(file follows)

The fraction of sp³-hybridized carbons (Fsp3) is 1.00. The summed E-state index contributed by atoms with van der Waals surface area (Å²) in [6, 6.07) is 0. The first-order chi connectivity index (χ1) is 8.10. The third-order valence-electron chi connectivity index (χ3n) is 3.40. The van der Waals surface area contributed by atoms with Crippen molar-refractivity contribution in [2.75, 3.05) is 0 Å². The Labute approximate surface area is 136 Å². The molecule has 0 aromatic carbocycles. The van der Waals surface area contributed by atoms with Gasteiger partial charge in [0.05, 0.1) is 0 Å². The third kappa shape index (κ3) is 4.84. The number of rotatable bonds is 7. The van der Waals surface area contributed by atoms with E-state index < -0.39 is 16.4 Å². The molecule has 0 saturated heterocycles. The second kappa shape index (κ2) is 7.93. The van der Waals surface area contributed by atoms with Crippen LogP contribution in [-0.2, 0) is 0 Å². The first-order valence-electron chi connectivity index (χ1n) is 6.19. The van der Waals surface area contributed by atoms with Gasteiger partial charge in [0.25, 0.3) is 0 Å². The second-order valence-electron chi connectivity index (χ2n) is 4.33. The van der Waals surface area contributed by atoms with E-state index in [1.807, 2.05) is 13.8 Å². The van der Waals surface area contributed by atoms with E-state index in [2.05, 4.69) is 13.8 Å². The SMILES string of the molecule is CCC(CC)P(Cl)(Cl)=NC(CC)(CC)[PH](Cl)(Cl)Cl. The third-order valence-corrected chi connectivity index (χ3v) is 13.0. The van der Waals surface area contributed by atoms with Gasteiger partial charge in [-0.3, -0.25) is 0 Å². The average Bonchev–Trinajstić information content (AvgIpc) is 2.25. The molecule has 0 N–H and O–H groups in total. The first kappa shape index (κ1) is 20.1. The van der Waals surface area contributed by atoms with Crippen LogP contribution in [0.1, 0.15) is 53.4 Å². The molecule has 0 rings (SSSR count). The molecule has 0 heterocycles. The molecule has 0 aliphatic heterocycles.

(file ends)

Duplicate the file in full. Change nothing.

The fraction of sp³-hybridized carbons (Fsp3) is 1.00. The summed E-state index contributed by atoms with van der Waals surface area (Å²) in [6, 6.07) is 0. The first-order chi connectivity index (χ1) is 8.10. The third-order valence-electron chi connectivity index (χ3n) is 3.40. The van der Waals surface area contributed by atoms with Crippen molar-refractivity contribution in [2.75, 3.05) is 0 Å². The Labute approximate surface area is 136 Å². The molecule has 0 aromatic carbocycles. The van der Waals surface area contributed by atoms with Gasteiger partial charge in [0.05, 0.1) is 0 Å². The third kappa shape index (κ3) is 4.84. The number of rotatable bonds is 7. The van der Waals surface area contributed by atoms with E-state index < -0.39 is 16.4 Å². The molecule has 0 saturated heterocycles. The second kappa shape index (κ2) is 7.93. The van der Waals surface area contributed by atoms with Crippen LogP contribution in [-0.2, 0) is 0 Å². The first-order valence-electron chi connectivity index (χ1n) is 6.19. The van der Waals surface area contributed by atoms with Gasteiger partial charge in [0.25, 0.3) is 0 Å². The second-order valence-electron chi connectivity index (χ2n) is 4.33. The van der Waals surface area contributed by atoms with E-state index in [1.807, 2.05) is 13.8 Å². The van der Waals surface area contributed by atoms with E-state index in [2.05, 4.69) is 13.8 Å². The SMILES string of the molecule is CCC(CC)P(Cl)(Cl)=NC(CC)(CC)[PH](Cl)(Cl)Cl. The third-order valence-corrected chi connectivity index (χ3v) is 13.0. The van der Waals surface area contributed by atoms with Gasteiger partial charge in [-0.3, -0.25) is 0 Å². The average Bonchev–Trinajstić information content (AvgIpc) is 2.25. The molecule has 0 N–H and O–H groups in total. The first kappa shape index (κ1) is 20.1. The van der Waals surface area contributed by atoms with Crippen LogP contribution in [0.1, 0.15) is 53.4 Å². The molecule has 0 rings (SSSR count). The molecule has 0 heterocycles. The molecule has 0 aliphatic heterocycles.